Phases Of Action Potential

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| By Kemcneil
Community Contributor
Quizzes Created: 7 | Total Attempts: 8,969
Questions: 7 | Attempts: 496

Action Quizzes & Trivia

Polarization is the property applying to transverse waves that specify the geometrical orientation of the oscillations. Phases of action potential gauge your understanding of the different aspects of polarization. Take up the challenge and all the best.

Questions and Answers
  • 1. 

    Rapid Depolarization  - sodium(Na) ions flooding into the cell

    During the rapid depolarization phase (Phase 0) of an action potential, the correct answer states that sodium (Na) ions flood into the cell. This is because during Phase 0, the cell membrane rapidly becomes more positive as sodium channels open and allow sodium ions to rush into the cell. This influx of positive ions causes the membrane potential to rapidly depolarize, leading to the initiation of an action potential.

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  • 2. 

    Early Repolarization -  The influx of sodium slows and the cell begins to repolarize.

  • 3. 

    Plateau Phase (Repolarization)  -  Slow inward movement of calcium and outward movement of potassium

    Phase 2 of the cardiac action potential is known as the plateau phase. During this phase, there is a slow inward movement of calcium ions and an outward movement of potassium ions. This balance between calcium and potassium ions helps to maintain the depolarized state of the cell membrane, prolonging the action potential and allowing for sustained contraction of the cardiac muscle. This phase is important for the efficient pumping of blood by the heart.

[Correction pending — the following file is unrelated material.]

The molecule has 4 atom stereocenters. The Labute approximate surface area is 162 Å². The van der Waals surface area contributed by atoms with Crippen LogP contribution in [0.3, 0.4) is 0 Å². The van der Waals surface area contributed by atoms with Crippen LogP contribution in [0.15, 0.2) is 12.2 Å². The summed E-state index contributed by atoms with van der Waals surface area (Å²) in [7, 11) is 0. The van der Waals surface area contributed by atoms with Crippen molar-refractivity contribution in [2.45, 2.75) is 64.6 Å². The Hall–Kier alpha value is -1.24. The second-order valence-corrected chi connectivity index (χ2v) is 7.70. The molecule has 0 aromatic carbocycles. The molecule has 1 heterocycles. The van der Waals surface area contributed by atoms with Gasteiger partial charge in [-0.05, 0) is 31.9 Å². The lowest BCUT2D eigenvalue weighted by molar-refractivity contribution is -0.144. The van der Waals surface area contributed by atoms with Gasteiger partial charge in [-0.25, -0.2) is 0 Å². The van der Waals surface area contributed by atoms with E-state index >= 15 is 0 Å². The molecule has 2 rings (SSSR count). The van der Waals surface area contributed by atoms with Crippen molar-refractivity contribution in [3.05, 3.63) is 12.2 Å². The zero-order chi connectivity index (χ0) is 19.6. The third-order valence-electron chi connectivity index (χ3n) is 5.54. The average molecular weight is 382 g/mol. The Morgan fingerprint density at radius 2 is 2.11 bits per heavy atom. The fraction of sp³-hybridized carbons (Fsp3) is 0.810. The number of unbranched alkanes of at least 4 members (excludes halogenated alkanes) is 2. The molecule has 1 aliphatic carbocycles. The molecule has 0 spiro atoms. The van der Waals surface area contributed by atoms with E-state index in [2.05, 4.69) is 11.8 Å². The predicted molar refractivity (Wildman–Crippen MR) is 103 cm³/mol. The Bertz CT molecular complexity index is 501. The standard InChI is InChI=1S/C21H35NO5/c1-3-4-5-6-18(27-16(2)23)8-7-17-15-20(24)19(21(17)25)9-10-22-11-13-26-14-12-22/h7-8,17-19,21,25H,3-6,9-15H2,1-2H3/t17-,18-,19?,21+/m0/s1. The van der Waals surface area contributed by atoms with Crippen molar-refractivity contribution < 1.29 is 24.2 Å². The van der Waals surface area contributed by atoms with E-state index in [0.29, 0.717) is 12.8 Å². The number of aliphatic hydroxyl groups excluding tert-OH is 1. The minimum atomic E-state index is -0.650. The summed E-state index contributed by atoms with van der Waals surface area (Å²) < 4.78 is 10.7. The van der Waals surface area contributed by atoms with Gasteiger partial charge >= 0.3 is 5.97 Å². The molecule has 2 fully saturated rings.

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  • 4. 

    Rapid Repolarization -  the end of sodium and calcium inflow and the rapid outward of potassium

    Phase 3 of cardiac action potential is characterized by rapid repolarization, which refers to the end of sodium and calcium inflow and the rapid outward movement of potassium ions. During this phase, the potassium channels open, allowing potassium ions to move out of the cell, which leads to the restoration of the cell's resting membrane potential. This repolarization prepares the cell for the next action potential and allows for proper cardiac rhythm and function.

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  • 5. 

    Absolute Refractory Period n-

  • 6. 

    Relative Refractory Period - the cell can be excited to produce an action potential but only by a stimulus that is much stronger than normal

  • 7. 

    Resting membrane potential - large permeable to potassium with the net loss of intracellular potassium

    In phase 4 of the cardiac action potential, the resting membrane potential is maintained. This is achieved by having a large permeability to potassium ions, which allows for the net loss of intracellular potassium. This loss of positive charge contributes to the negative resting membrane potential.

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  • Mar 22, 2023
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